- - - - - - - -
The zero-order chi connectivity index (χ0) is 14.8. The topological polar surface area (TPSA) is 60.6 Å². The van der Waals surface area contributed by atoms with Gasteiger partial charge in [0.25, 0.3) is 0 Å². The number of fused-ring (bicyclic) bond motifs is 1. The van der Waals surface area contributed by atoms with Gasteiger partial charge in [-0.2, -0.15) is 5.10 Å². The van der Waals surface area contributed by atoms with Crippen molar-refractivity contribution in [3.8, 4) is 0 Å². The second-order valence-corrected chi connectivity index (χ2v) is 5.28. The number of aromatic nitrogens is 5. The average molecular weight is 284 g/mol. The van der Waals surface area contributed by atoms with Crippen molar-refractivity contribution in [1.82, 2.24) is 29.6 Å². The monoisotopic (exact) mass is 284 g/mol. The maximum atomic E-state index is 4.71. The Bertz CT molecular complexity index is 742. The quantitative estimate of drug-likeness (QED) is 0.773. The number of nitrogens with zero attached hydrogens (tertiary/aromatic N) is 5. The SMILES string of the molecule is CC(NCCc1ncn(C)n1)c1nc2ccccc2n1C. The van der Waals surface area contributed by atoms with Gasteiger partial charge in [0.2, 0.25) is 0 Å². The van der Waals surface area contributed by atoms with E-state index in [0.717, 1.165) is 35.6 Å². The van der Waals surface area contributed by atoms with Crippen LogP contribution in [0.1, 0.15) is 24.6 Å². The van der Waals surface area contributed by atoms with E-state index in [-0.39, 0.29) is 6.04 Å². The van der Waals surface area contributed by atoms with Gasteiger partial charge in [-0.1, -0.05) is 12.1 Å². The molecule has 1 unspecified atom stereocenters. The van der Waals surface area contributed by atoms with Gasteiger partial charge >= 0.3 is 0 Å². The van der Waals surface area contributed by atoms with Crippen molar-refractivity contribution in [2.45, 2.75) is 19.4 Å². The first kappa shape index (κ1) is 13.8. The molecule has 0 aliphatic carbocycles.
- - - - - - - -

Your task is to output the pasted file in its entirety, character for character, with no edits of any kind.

The zero-order chi connectivity index (χ0) is 14.8. The topological polar surface area (TPSA) is 60.6 Å². The van der Waals surface area contributed by atoms with Gasteiger partial charge in [0.25, 0.3) is 0 Å². The number of fused-ring (bicyclic) bond motifs is 1. The van der Waals surface area contributed by atoms with Gasteiger partial charge in [-0.2, -0.15) is 5.10 Å². The van der Waals surface area contributed by atoms with Crippen molar-refractivity contribution in [3.8, 4) is 0 Å². The second-order valence-corrected chi connectivity index (χ2v) is 5.28. The number of aromatic nitrogens is 5. The average molecular weight is 284 g/mol. The van der Waals surface area contributed by atoms with Crippen molar-refractivity contribution in [1.82, 2.24) is 29.6 Å². The monoisotopic (exact) mass is 284 g/mol. The maximum atomic E-state index is 4.71. The Bertz CT molecular complexity index is 742. The quantitative estimate of drug-likeness (QED) is 0.773. The number of nitrogens with zero attached hydrogens (tertiary/aromatic N) is 5. The SMILES string of the molecule is CC(NCCc1ncn(C)n1)c1nc2ccccc2n1C. The van der Waals surface area contributed by atoms with Gasteiger partial charge in [0.2, 0.25) is 0 Å². The van der Waals surface area contributed by atoms with E-state index in [0.717, 1.165) is 35.6 Å². The van der Waals surface area contributed by atoms with Crippen LogP contribution in [0.1, 0.15) is 24.6 Å². The van der Waals surface area contributed by atoms with E-state index in [-0.39, 0.29) is 6.04 Å². The van der Waals surface area contributed by atoms with Gasteiger partial charge in [-0.1, -0.05) is 12.1 Å². The molecule has 1 unspecified atom stereocenters. The van der Waals surface area contributed by atoms with Gasteiger partial charge >= 0.3 is 0 Å². The van der Waals surface area contributed by atoms with Crippen molar-refractivity contribution in [2.45, 2.75) is 19.4 Å². The first kappa shape index (κ1) is 13.8. The molecule has 0 aliphatic carbocycles.